'Don't teach my kids sex education', warn parents
The public has until the end of next month to comment on the Department of Basic Education’s draft policy on the prevention and management of pupil pregnancy.
While a Durban religious body felt that more education was needed to fight the alarming rate of teenage pregnancies, cultural activist Nomagugu Ngobese, of the Nomkhubulwana Cultural Club - which promotes virginity testing and abstinence from sex until marriage - dubbed the proposal as another tactic by the government to lay its “dirty hands” on state funds.
“Firstly, we were tricked to believe that making condoms available to our children would help in addressing teenage pregnancies. All we have witnessed are condoms lying around for children to play with.
“Then the government of this province used millions in the provision of sanitary pads that are now causing storage problems for schools due to its oversupply. We are not about to allow this one,” she said.
Ngobese felt some policies of the current government destroyed children’s futures by interfering in matters that had nothing to do with the government or the public space.
“What would the country gain by telling our children who are still at school about abortion? The use of the morning-after pill is a negligent practice only adults can decide on, knowing that they had the capacity to cope with the consequences.”
New data reflected that in 2015, 15740 schoolgirls, some in Grades 3, 4 and 5, fell pregnant.
The department said unwanted pregnancies robbed girls of a chance to get an education, and changed their lives.
Charisse Zeifert, of the SA Jewish Board of Deputies, however, felt that it was everyone’s responsibility to ensure that pupils received sexual education.
“The more educated our children are about their bodies, the better informed; the better the choices they will make in life,” said Zeifert.
Thoko Mkhwanazi-Xaluva, the chairperson of the Commission for the Promotion and Protection of the Rights of Cultural, Religious and Linguistic Communities, said while some teachers might have limited biological knowledge on the termination of pregnancy and the morning-after pill, she questioned the psychological and spiritual effects after a girl had used these options.
“The commission has witnessed situations of young girls who experienced the spiritual and psychological effects after abortion. It also has long-term problems especially for people with high spiritual values. They tend not to cope,” said Mkhwanazi-Xaluva.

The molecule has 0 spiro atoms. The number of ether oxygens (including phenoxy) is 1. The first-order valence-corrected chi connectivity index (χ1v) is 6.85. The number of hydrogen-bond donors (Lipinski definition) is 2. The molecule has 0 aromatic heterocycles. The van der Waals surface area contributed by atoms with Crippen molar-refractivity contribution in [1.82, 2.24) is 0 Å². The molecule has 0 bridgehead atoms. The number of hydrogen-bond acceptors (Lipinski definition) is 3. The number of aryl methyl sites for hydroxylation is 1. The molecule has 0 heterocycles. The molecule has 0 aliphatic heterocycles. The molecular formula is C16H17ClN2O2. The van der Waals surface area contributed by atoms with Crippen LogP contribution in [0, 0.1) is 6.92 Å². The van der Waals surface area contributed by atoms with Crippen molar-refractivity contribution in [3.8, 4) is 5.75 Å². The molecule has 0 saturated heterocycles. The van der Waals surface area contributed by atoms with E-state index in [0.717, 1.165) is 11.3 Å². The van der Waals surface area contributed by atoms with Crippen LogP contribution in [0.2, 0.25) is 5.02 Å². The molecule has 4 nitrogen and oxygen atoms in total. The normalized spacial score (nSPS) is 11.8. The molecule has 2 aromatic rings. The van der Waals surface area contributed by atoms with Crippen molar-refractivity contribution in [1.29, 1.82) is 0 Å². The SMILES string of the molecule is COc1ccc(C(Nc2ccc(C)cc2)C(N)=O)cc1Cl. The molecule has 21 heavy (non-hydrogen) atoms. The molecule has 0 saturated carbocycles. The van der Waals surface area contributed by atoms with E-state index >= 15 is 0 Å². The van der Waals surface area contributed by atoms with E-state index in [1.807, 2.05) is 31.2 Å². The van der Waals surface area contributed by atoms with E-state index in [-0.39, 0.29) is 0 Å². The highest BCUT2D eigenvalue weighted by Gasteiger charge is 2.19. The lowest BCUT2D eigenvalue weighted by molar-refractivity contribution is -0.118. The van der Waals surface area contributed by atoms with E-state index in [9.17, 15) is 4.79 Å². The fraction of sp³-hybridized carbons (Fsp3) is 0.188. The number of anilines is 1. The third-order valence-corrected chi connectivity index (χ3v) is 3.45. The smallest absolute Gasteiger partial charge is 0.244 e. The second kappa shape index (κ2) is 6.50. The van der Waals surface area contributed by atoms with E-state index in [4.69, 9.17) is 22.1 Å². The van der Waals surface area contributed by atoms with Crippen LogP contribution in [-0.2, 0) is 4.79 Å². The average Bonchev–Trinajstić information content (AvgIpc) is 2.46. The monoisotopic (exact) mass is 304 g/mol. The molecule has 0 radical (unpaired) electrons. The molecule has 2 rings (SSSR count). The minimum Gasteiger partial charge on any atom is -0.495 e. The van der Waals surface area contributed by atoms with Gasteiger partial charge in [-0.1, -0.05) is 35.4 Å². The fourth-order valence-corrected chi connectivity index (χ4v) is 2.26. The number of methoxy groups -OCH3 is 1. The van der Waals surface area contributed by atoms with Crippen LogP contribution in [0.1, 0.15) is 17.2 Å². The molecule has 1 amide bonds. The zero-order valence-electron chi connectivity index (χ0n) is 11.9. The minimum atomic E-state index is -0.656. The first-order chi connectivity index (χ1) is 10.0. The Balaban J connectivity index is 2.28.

She said if the teachers were expected to give lessons on this, it would put pressure on them to teach pupils something they knew nothing about.
According to the proposal, the Department of Health would provide access to contraceptives in a service linked to clinics.
Education expert Professor Labby Ramrathan, the director at the University of KwaZulu-Natal’s School of Education Studies, said the policy would not work because it would put more workload on teachers.
He recommended that the department host seminars by qualified health practitioners.
“I believe the department should leave parents to teach their children about such things,” said Ramrathan.
Simphiwe Mpungose, the Educators’ Union of South Africa general-secretary, said the proposed policy was another mechanism for politicians to loot state funds, and this should be stopped.
“We are puzzled that during such unpredictable economic situations, the country would consider such an irresponsible policy when the department was struggling financially.
“The department should rather channel the excessive money to paying teachers better salaries,” said Mpungose.
Matakanye Matakanya, general-secretary of the National Association of School Governing Bodies, said schools were not platforms for such talks.
“The government has been giving our children the licence to do all the wrong things - it must be stopped. It is due to the same government’s policies that we find ourselves with such problems. As parents, we are well capable of teaching our children about morals at home,” he said.